Following President Weah’s announcement, Mr. Nyekan stormed the offices of the LEITI secretariat with armed police officers in tow and demanded that its head Konah Karmo leave the building. Karmo is reported to have complied with Nyekan’s orders given at virtual gunpoint.
A report by FPA asserted that the move “blatantly contravenes the Act that created the [LEITI] agency.”
Defamation suit silences the press
Only a few weeks after FPA reported on the LEITI scandal, the newspaper was slammed with the crippling libel civil lawsuit, leading many press freedom activists to believe that FPA is indeed being targeted for its critical reporting on the government.
Global Witness argues that:
Defamation suits should not be used to silence the press, and in this case FrontPage Africa is being penalized months before the newspaper even has its first court date. The order to seize assets, including its office, must be rescinded immediately – as should the performance bond imposed upon the paper… Liberian democracy requires independent voices and impartial information, like that provided by Front Page Africa and LEITI. President Weah should ensure that Liberia’s press – including the vital Front Page Africa – remains free, and reinstate LEITI’s Secretariat Head Konah Karmo.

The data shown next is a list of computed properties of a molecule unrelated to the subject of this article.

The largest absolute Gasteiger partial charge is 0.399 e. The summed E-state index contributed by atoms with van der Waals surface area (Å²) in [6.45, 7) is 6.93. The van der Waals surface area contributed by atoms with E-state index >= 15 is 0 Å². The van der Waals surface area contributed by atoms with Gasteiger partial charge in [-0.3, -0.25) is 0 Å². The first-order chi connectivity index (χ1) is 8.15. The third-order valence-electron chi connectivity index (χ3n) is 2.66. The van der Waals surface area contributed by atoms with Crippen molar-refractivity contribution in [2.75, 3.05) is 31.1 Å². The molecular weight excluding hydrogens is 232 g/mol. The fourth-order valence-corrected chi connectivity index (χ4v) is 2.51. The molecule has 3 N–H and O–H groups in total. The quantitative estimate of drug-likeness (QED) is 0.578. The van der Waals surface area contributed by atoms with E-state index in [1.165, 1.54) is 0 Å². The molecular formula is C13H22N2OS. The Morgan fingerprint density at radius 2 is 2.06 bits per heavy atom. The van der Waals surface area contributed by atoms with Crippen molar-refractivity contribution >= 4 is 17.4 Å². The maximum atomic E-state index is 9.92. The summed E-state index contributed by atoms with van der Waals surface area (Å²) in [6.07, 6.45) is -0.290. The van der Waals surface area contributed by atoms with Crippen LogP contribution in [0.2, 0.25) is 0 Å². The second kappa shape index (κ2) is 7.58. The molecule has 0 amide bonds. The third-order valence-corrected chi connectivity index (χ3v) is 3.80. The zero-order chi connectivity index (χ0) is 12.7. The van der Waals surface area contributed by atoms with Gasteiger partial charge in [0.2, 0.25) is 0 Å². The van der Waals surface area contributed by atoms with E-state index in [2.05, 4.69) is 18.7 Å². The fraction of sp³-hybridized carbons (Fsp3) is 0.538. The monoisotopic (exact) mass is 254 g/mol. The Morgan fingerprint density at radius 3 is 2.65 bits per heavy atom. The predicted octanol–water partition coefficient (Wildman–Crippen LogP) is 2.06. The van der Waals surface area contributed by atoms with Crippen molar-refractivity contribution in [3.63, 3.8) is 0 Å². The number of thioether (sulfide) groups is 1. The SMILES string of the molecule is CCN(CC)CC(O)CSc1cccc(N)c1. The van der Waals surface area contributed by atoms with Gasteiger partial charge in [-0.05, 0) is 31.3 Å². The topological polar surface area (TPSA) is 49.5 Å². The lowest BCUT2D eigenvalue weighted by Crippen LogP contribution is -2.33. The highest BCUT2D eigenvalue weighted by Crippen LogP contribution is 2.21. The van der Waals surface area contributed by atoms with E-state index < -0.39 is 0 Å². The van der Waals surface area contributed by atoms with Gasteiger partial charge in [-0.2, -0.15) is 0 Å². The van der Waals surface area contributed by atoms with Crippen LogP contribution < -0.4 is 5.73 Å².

The Committee to Protect Journalists (CPJ) expressed concern over the US $1.8 million libel lawsuit against FPA “that has long been the subject of complaints and harassment for its critical reporting on successive governments.”
Former Press Union President Kamara asserted that the move looks more like an attack on FPA for its critical stance:
Why didn't Henry A.K. Morgan and Moses T. Konah also involve other newspapers who published the said advert in this defamation suit? That's why it looks like an attack on FrontPage Africa for its critical stance against the government. To get people arrested in face of a civil case is repugnant. Civil offences should be fought using civil means. To arrest someone based on an allegation of a civil action is an affront to free speech. Imprisoning people on these laws is a criminalization of free speech which is critical to media freedom.